East Cleveland v. Brown seems at first glance to be an utterly minor case. Brown was convicted of disorderly conduct, and the court reverses because the trial judge failed to advise Brown of the effect of her no contest plea. At least, there's nothing to indicate that such advice was given; the recording system apparently broke down, and the transcript covers only half of what happened in court.

But the case provides an interesting lesson in framing appellate arguments. Had Brown's attorney alleged that the court failed to give the necessary advisement, she would have run into two problems: first, that the rules do not require the recording of proceedings involving petty offenses, and second the presumption of regularity of the proceedings below, which the appellant has to overcome. Instead, the attorney assigned as error that "the trial court insufficiently recorded the proceedings as against her" and thereby "infringed her appellate rights." The assignment effectively shifted the focus away from the rule and presumption, to how the inadequate record affected Brown's rights.

Of course, now that the case has been reversed, maybe we'll find out why Brown wanted to appeal it in the first place.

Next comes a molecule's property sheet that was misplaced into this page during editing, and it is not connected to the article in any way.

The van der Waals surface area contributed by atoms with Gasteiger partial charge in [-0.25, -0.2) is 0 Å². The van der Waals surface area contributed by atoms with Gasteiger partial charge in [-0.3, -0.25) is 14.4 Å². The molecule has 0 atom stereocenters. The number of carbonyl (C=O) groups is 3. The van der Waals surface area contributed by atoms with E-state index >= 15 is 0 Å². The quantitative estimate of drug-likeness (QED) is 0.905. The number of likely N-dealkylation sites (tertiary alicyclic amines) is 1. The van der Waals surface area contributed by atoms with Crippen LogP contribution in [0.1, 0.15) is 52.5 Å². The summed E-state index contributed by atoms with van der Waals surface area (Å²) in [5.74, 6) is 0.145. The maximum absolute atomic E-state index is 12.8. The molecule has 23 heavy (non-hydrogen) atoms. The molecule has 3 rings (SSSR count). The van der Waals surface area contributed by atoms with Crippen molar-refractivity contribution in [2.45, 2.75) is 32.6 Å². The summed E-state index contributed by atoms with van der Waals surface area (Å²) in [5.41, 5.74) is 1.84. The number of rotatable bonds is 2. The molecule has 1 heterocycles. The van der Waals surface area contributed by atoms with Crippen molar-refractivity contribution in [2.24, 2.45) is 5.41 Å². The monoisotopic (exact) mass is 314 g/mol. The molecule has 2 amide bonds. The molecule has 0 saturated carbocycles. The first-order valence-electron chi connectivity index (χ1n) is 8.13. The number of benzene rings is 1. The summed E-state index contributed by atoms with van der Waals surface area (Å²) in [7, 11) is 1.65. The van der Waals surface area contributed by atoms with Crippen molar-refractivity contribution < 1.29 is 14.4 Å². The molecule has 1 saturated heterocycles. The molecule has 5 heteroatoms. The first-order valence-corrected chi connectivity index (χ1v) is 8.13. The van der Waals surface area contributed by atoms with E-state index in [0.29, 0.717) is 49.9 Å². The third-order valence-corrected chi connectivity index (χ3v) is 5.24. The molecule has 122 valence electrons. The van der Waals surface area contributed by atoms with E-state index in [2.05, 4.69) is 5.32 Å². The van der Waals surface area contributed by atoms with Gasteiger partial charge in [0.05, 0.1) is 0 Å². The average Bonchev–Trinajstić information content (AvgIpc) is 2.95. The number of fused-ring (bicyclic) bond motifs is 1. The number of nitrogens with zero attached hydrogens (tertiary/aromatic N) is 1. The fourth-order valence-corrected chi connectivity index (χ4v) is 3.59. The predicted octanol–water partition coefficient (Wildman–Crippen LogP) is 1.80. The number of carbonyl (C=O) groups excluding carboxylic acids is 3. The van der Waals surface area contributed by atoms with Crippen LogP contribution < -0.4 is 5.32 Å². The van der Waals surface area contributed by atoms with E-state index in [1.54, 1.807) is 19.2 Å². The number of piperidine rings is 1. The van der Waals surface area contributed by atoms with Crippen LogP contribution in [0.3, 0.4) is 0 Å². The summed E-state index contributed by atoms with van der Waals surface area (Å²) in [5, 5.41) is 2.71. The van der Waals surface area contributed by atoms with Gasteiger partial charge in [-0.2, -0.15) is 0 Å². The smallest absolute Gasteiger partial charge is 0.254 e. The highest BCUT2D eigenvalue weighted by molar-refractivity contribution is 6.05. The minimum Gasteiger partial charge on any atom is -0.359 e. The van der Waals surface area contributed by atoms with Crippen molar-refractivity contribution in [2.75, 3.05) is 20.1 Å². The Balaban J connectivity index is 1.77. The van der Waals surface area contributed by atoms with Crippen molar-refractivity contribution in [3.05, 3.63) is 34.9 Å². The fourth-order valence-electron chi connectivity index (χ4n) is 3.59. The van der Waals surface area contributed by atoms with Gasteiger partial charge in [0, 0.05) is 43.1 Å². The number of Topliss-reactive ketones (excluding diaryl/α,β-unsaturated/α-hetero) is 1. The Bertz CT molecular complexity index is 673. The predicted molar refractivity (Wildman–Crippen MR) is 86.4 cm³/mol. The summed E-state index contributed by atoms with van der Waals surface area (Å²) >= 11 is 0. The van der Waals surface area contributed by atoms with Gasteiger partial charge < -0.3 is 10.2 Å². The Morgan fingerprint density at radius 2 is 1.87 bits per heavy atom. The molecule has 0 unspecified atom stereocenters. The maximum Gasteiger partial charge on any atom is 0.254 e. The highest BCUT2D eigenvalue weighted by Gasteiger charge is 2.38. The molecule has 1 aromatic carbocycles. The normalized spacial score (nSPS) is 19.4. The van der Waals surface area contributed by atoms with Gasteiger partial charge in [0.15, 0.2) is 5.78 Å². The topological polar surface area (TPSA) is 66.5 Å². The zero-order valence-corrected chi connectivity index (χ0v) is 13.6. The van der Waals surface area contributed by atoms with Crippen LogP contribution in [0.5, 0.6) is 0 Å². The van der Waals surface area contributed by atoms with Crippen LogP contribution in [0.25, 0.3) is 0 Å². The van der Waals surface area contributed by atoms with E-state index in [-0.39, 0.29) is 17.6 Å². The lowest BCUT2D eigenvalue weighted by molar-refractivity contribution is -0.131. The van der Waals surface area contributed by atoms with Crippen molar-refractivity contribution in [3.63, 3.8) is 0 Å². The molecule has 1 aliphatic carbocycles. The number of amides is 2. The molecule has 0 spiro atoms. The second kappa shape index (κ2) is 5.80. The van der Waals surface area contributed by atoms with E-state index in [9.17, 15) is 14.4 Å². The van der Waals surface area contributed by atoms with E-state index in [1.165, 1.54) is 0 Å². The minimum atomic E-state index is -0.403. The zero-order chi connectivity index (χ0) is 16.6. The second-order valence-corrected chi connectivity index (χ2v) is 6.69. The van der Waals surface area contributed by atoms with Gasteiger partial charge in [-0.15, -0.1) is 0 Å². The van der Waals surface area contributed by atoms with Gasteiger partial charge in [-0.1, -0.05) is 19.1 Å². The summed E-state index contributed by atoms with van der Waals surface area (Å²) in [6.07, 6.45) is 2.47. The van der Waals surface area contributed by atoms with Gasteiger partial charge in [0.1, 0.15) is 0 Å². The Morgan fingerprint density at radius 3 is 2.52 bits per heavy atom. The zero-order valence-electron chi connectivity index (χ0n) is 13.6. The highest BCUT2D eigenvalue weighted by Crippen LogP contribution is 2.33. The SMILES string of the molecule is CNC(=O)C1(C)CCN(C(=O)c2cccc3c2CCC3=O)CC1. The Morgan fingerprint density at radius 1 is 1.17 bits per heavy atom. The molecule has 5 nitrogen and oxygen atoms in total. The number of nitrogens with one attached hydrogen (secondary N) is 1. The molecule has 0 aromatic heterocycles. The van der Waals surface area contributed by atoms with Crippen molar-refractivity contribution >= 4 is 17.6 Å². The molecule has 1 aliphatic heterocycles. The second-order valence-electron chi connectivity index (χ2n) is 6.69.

Another interesting argument, and more good appellate lawyering, comes in State v. Parker. Parker pleads guilty to aggravated robbery with a notice of prior conviction, that conviction being an adjudication of delinquency in juvenile court for felonious assault. The prior conviction makes the prison sentence for this offense mandatory, but Parker makes a complex Apprendi argument that the conviction can't be used in this fashion. Basically, Apprendi holds that a defendant's right to a jury trial means that the maximum sentence which can be imposed upon him is that allowed by facts found by the jury or admitted by the defendant. Apprendi contains an exception to that, for prior convictions; those can be found by the judge. But Parker argues that Apprendi only applies to prior convictions as an adult, since those would have resulted from either a conviction by a jury or a plea of guilty. A juvenile has no right to a jury trial, and so the use of a juvenile adjudication to elevate a sentence is barred by Apprendi.